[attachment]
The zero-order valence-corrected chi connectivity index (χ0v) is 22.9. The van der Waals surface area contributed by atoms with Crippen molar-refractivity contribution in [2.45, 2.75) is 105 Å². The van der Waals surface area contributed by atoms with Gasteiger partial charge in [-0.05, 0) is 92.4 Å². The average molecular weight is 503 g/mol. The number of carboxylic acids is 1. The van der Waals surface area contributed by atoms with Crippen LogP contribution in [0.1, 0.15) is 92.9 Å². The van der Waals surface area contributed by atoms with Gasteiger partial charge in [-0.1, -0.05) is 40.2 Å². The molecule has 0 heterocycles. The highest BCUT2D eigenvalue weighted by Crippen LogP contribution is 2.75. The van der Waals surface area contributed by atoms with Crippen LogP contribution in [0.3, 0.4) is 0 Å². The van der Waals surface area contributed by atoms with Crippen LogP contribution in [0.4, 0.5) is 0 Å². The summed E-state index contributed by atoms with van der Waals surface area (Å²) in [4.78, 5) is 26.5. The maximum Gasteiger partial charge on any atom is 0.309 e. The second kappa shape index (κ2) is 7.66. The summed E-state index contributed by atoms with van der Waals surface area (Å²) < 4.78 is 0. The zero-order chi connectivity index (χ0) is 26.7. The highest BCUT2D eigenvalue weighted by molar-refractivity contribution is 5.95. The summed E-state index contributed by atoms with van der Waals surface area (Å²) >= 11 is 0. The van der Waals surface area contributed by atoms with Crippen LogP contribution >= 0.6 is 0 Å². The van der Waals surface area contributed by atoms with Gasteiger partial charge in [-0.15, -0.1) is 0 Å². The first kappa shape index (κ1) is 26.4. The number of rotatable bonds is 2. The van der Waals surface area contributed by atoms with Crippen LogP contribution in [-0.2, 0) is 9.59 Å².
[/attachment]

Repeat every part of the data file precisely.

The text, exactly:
The zero-order valence-corrected chi connectivity index (χ0v) is 22.9. The van der Waals surface area contributed by atoms with Crippen molar-refractivity contribution in [2.45, 2.75) is 105 Å². The van der Waals surface area contributed by atoms with Gasteiger partial charge in [-0.05, 0) is 92.4 Å². The average molecular weight is 503 g/mol. The number of carboxylic acids is 1. The van der Waals surface area contributed by atoms with Crippen LogP contribution in [0.1, 0.15) is 92.9 Å². The van der Waals surface area contributed by atoms with Gasteiger partial charge in [-0.1, -0.05) is 40.2 Å². The molecule has 0 heterocycles. The highest BCUT2D eigenvalue weighted by Crippen LogP contribution is 2.75. The van der Waals surface area contributed by atoms with Crippen LogP contribution in [0.3, 0.4) is 0 Å². The van der Waals surface area contributed by atoms with Crippen LogP contribution in [0.4, 0.5) is 0 Å². The summed E-state index contributed by atoms with van der Waals surface area (Å²) in [4.78, 5) is 26.5. The maximum Gasteiger partial charge on any atom is 0.309 e. The second kappa shape index (κ2) is 7.66. The summed E-state index contributed by atoms with van der Waals surface area (Å²) < 4.78 is 0. The zero-order chi connectivity index (χ0) is 26.7. The highest BCUT2D eigenvalue weighted by molar-refractivity contribution is 5.95. The summed E-state index contributed by atoms with van der Waals surface area (Å²) >= 11 is 0. The van der Waals surface area contributed by atoms with Crippen LogP contribution >= 0.6 is 0 Å². The van der Waals surface area contributed by atoms with Gasteiger partial charge in [-0.15, -0.1) is 0 Å². The first kappa shape index (κ1) is 26.4. The number of rotatable bonds is 2. The van der Waals surface area contributed by atoms with Crippen LogP contribution in [-0.2, 0) is 9.59 Å².